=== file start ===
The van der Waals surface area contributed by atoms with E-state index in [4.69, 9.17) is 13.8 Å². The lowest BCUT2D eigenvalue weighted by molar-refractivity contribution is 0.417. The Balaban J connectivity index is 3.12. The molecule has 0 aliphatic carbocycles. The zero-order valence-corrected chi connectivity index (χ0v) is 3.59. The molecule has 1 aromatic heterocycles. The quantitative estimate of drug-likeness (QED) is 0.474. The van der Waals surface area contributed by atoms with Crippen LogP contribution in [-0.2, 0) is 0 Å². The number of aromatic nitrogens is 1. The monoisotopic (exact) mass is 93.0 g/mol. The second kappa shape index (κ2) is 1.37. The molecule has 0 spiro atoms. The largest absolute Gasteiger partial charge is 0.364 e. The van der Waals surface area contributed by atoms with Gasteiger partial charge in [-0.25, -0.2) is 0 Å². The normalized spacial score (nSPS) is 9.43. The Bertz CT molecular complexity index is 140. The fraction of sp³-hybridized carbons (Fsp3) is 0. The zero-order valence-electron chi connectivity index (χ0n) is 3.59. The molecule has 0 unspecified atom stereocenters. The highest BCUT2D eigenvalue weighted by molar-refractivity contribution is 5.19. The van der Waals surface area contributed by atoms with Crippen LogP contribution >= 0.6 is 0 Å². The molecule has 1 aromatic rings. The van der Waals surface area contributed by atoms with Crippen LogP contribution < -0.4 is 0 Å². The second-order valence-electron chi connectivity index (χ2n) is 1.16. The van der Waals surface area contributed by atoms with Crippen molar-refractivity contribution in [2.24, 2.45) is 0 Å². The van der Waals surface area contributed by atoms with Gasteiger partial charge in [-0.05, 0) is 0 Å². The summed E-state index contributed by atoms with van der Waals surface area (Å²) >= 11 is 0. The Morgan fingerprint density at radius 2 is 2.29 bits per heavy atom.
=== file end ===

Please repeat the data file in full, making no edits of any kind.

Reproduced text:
The van der Waals surface area contributed by atoms with E-state index in [4.69, 9.17) is 13.8 Å². The lowest BCUT2D eigenvalue weighted by molar-refractivity contribution is 0.417. The Balaban J connectivity index is 3.12. The molecule has 0 aliphatic carbocycles. The zero-order valence-corrected chi connectivity index (χ0v) is 3.59. The molecule has 1 aromatic heterocycles. The quantitative estimate of drug-likeness (QED) is 0.474. The van der Waals surface area contributed by atoms with Crippen LogP contribution in [-0.2, 0) is 0 Å². The number of aromatic nitrogens is 1. The monoisotopic (exact) mass is 93.0 g/mol. The second kappa shape index (κ2) is 1.37. The molecule has 0 spiro atoms. The largest absolute Gasteiger partial charge is 0.364 e. The van der Waals surface area contributed by atoms with Gasteiger partial charge in [-0.25, -0.2) is 0 Å². The normalized spacial score (nSPS) is 9.43. The Bertz CT molecular complexity index is 140. The fraction of sp³-hybridized carbons (Fsp3) is 0. The zero-order valence-electron chi connectivity index (χ0n) is 3.59. The molecule has 0 unspecified atom stereocenters. The highest BCUT2D eigenvalue weighted by molar-refractivity contribution is 5.19. The van der Waals surface area contributed by atoms with Crippen LogP contribution >= 0.6 is 0 Å². The molecule has 1 aromatic rings. The van der Waals surface area contributed by atoms with Crippen LogP contribution < -0.4 is 0 Å². The second-order valence-electron chi connectivity index (χ2n) is 1.16. The van der Waals surface area contributed by atoms with Crippen molar-refractivity contribution in [2.24, 2.45) is 0 Å². The van der Waals surface area contributed by atoms with Gasteiger partial charge in [-0.05, 0) is 0 Å². The summed E-state index contributed by atoms with van der Waals surface area (Å²) >= 11 is 0. The Morgan fingerprint density at radius 2 is 2.29 bits per heavy atom.